As a church, Mike believes, we need to not be afraid to be involved in becoming a part of the solution. He knows that there is a personal cost to this work.

He describes the parable of the Good Story of Good Samaritan in Luke 12 [It’s actually Luke 10:25-37]:

The priest was unwilling to engage because it would make him “unclean” and therefore unable to participate in worship at the temple. To help the man he would have also put his own life in jeopardy to help this man because it was a dangerous part of the road. It was going to cost him also time, money and energy to get involved. When the two religious men “counted the cost” to help the man and decided to keep walking by.... 

It was the Samaritan to was willing– he saw the man, cared for him right where he was at, then traveled with him the man, providing for him for the long haul. 

Mike said these are the kind of people we need to be; people who are willing to see the hurt and the harm that is happening and even though it will cost us we need to be willing to share in the hurt and walk with them on this journey. 

When the Samaritan got to the Inn he provided for the hurt man for a long time. The goal is full restoration. We must be willing to provide time, money and energy to walk the road WITH people to see them to a place of restoration.

Jesus’ point was to “love neighbor” and he challenged the religious leaders with this parable by saying your neighbor is one you see being marginalized, oppressed, victimized, the hurting, wounded, weary and cast off. 

Mike says as Christians we have to get back to this: caring for those on the margins.

How can we make a difference? Start by asking questions because you care. Become aware. 

Once you’re aware, "walk with your eyes open." SEE what’s happening, even though it’s not happening to us. Get involved when you see injustice happening. Talk about it. Become aware. And then offer care, even if there is a cost to you.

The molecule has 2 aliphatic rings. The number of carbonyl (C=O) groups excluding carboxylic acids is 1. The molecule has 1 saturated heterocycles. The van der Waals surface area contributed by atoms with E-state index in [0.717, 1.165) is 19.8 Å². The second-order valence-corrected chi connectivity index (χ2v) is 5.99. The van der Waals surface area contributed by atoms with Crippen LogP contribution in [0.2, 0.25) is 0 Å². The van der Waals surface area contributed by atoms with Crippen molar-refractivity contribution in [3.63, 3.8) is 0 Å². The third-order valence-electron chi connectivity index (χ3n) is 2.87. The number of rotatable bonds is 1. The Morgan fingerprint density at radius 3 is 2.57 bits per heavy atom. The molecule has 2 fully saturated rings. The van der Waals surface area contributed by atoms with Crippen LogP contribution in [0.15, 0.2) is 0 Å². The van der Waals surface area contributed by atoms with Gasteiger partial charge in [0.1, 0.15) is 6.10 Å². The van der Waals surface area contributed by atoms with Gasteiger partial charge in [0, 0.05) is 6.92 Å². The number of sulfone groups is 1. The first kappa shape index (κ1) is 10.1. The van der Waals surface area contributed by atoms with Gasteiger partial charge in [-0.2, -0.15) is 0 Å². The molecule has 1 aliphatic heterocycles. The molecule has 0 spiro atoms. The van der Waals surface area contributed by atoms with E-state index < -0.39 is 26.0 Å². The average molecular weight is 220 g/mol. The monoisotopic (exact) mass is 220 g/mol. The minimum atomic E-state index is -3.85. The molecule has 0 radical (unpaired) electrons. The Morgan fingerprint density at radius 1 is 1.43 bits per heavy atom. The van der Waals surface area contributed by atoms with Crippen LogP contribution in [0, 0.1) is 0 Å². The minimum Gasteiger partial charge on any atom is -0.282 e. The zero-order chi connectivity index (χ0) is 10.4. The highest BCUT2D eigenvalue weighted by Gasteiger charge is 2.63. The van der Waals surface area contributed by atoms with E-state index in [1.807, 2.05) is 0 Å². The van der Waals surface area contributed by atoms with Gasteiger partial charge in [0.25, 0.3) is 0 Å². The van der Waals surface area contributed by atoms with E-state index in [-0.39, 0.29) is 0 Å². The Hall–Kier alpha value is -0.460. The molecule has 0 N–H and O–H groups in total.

When you see injustice, you need to want more than just “Social Justice, ”we want reconciliation and restoration.

The Pledge of Allegiance; When it was first written this did not include black Americans. We say this pledge but “God doesn’t want you make this pledge.”

Mike retells the parable about the two sons- both were asked to go work in the field, one say he would but didn’t. The other said he wouldn’t do it, but then he did go and do it. The one who was considered “righteous” is the one who actually did the work. The message here, Mike believes, is that we are all going to be held accountable for every word we say. So if we say the pledge, then we need to walk it out. 

We need to be doers of the words we speak.

Danielle went back on the Luke parable: The confrontation of white evangelicals with it’s own image and their ability to engage racism and privilege because of access to power money and politics. Church leaders are still walking by, like the two religious leaders in the Good Samaritan parable. Churches aren’t engaging in the community around racism or diversifying their leadership. The church needs to lead the way and provide a safe space and leadership for the community. The church is taking care of dominant culture and asking POC to do the work for them. It’s not a place of healing and care. We are calling for real time assistance not just prayers.

Maggie adds, “We’re called to be the hands and feet of Jesus. It’s actually physical doing. Hope with legs.”

“God Bless America” – This is asking God to bless a country as a people group. 

But when it comes to racist acts they say, “I didn’t do that,” keeping the focus on individualism.

But it’s a double standard because some will call and say “my forefather fought for a free country.” Claiming the positive and not the negative. Mike says we have to claim it all.

Mike mentions a story that he feels epitomizes us as a country--the story of the Levite and the concubine in Judges 19 – People did what they thought was right in their own eyes (individualism). 

He says it's like "we're not learning from [injustice[."

People weren't call out injustice and it lead to a civil war. 

Sin of omission led to destruction.

Prophet word – See the injustice, feel the outrage. We’re seeing division in our country 

We have to hold that God is loving and just.